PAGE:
Did you know that the average young U.S. adult gains 30 pounds by the time they reach age 50? This weight gain happens even though most people tend to eat less over this time. Researchers have long known that losing weight and maintaining the ability to exercise tend to get harder beginning between ages 30 and 40—the start of mid-life. And working out pays off less than it used to.
NIH scientist Dr. Jay H. Chung and his colleagues think they’ve identified the biological changes that can explain this weight gain. In studies with lab animals, they found that an enzyme known as DNA-PK (DNA-dependent protein kinase) slows down your metabolism, making fat harder to burn.
The team discovered that the muscles of mice and monkeys don’t show much DNA-PK activity until middle age. At middle age, the enzyme’s activity spiked.
Could blocking the elevated enzyme promote fat burning? To find out, the researchers used a drug that stops the enzyme from working. When fed a high-fat diet, obese mice receiving the drug didn’t gain as much weight as other mice and were protected from type 2 diabetes. The drug also increased the fitness level of obese and middle-age mice.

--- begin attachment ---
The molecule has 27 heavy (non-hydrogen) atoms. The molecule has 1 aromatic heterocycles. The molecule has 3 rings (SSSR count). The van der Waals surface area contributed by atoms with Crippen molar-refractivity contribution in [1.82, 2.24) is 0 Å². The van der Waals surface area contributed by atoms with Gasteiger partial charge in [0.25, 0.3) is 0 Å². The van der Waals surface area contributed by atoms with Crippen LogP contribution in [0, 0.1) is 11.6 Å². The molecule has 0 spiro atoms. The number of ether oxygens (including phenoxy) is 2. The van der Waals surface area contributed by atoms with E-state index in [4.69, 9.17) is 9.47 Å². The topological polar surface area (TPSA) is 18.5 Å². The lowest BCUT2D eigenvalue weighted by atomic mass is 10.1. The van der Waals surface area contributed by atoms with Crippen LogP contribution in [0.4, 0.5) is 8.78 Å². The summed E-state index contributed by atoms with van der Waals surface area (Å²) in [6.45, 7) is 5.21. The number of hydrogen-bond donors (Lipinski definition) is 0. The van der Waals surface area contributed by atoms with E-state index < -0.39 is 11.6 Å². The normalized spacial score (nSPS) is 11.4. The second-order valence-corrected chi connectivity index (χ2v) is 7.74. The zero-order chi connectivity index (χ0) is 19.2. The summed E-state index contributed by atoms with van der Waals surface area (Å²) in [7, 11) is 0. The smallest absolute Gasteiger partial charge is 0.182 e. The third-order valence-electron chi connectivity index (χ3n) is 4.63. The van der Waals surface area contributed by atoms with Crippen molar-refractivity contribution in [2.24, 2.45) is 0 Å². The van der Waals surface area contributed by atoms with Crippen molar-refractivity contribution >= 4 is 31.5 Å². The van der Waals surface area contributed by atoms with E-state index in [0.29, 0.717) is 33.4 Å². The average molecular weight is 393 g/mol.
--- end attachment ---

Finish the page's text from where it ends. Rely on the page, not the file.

“Our society attributes the weight gain and lack of exercise at mid-life (approximately 30–60 years) primarily to poor lifestyle choices and lack of will power, but this study shows that there is a genetic program driven by an overactive enzyme that promotes weight gain and loss of exercise capacity at mid-life,” Chung says.
These findings were only shown in animals. And this type of drug hasn’t been tested in people. It might not work for people, or could have serious side effects. Until these questions are answered, there’s no magic pill to ward away the spare tire associated with middle age. In the meantime, follow your doctor’s suggestions for eating right, being active, and staying fit.